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New York City .NET

The author of the NYCdotNet blog is a VB.NET and SQL server developer living and working in New York City. The author seeks to promote clean, readable, efficient code in both VB and SQL from design to development, deployment, and application maintenance.

Setting up an Internal Friendly URL

Note: This solution is not necessarily the best or most efficient solution in all cases.  It is, however, very simple and works with any site - even ones you have no control over.

Problem:

Internal Web System XYZ must be accessed via an ugly URL such as http://randomservername.internalexample.com:8675309/SomeCrazyPath/SomeFile.htm

Desired End State:

Internal users should be able to type in a friendly URL (such as http://myapp.internalexample.com) and get sent directly to the "homepage" of the desired system.  Search result optimization and using deep links with the friendly URL are not required.

One Solution Using IIS 7.5 (should work with earlier versions by hunting for the same options):

  • Register myapp.internalexample.com and other related host names such as dev-myapp.internalexample.com in your organization's DNS.  If the server where you will be hosting the friendly URL is more likely to change its IP address instead of its name, use a CNAME record; if the server is more likely to change its name but keep its IP address, use an A record.
  • Open your IIS Manager and right-click Sites... Add Web Site.
    • The site name should be "myapp.internalexample.com (redirect)".
    • The physical path should be a folder in a secure location local to the web server.  (whatever is appropriate for your environment - it will only require a few KB of storage).
    • Set the host name to "myapp.internalexample.com" .
    • Hit OK.  This should create the site and start it automatically.
  • Go to the "HTTP Redirect" HTTP Redirect Screenshot option under the IIS section for the new site, and check the box for "Redirect requests to this destination".
    • Set the destination to your application's "real" full URL including the protocol (http or https), port numbers, deep path, document, query string, etc.
    • Check the box for "Redirect all requests to exact destination (instead of relative to destination), but do not check the box for "Only redirect requests to content in this directory (not subdirectories)".
    • The default status code "Found (302)" is fine.
    • Click the crazy Apply button in the far upper right.  Apply Screenshot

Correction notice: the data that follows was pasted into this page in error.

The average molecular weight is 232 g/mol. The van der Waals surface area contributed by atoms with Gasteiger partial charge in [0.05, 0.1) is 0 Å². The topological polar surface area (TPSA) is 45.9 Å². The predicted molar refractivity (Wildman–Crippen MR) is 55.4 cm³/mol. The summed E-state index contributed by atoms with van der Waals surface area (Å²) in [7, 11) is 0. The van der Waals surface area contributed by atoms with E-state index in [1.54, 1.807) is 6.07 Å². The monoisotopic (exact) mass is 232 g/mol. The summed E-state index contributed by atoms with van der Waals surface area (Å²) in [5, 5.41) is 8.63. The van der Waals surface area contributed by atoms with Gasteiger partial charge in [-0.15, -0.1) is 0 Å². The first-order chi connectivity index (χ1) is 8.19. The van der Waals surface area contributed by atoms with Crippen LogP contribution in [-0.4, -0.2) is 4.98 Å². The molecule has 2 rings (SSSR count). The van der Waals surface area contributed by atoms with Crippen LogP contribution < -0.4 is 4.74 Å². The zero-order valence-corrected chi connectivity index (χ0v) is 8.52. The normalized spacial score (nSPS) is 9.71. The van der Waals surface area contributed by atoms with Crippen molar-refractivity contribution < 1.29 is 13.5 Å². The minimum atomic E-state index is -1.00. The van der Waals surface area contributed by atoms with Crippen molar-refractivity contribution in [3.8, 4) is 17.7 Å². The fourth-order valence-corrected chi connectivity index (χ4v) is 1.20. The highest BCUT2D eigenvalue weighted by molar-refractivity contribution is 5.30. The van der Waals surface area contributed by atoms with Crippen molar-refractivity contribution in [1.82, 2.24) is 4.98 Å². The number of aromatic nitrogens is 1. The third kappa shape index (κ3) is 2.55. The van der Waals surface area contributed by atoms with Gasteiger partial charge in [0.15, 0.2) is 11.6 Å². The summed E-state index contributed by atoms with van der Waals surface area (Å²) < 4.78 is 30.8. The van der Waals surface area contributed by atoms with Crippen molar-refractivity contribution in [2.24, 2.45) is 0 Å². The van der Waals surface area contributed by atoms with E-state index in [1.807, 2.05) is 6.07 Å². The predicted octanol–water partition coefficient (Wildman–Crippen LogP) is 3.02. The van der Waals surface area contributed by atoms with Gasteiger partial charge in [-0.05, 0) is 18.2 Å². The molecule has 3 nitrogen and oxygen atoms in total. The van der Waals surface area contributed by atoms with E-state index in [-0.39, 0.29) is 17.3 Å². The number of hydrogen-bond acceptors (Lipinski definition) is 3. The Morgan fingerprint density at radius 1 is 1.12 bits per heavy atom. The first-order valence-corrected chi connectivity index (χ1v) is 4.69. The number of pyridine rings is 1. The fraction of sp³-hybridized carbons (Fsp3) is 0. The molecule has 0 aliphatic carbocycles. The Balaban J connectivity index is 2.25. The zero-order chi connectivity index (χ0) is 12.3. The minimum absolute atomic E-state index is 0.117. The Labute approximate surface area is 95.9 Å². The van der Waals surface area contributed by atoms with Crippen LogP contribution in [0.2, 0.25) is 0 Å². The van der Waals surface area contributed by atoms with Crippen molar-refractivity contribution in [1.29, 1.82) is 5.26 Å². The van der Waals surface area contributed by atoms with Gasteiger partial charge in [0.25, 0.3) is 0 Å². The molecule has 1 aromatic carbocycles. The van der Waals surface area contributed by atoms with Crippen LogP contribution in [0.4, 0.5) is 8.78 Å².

• Next, open the "HTTP Response Headers" option HTTP Response Headers Screenshot 
    • Click the small "Set Common Headers..." button in the actions bar (upper right).
    • You can uncheck "Enable HTTP keep-alive" and set the box to expire web content "Immediately".
    • Click OK.

Set Common HTTP Response Headers dialog

  • Clients should now get redirected to the main site by visiting the friendly URL.  Because the HTTP header indicates that the content expires immediately, the IIS server hosting the friendly URL will be hit every time.  Since the only response is an HTTP redirect enforced by IIS (< 500 bytes), the load should be very light except in the most extreme circumstances, and this gives you the ability to easily change the redirect URL at some point and have the change take effect immediately.
  • If you want to include content in the root folder for the web site to make the intention clear to a server admin browsing to this folder, you can create a default.htm file with the following content:

    <!DOCTYPE>
    <html>
    <!-- Note: This site is redirected via IIS Settings.  This  page should actually never be seen or used. -->
    <head><meta http-equiv="Refresh" content="0;url=
    http://myapp.internalexample.com" /></head>
    <body><a href="
    http://myapp.internalexample.com">Click here to continue to the site.</a></body>
    </html>

Please note, though, that this extra step is absolutely not required, though, since the IIS server should be ignoring all site content due to the HTTP Redirect setting.  It could also "get stale" in case the redirection URL is updated in IIS but not in the HTML file which could cause more confusion.

 

Raw Request to http://dev-mysite.mydomain.com (captured with Fiddler):

Fiddler capture text (Request)

Raw Response from IIS (captured with Fiddler):

image

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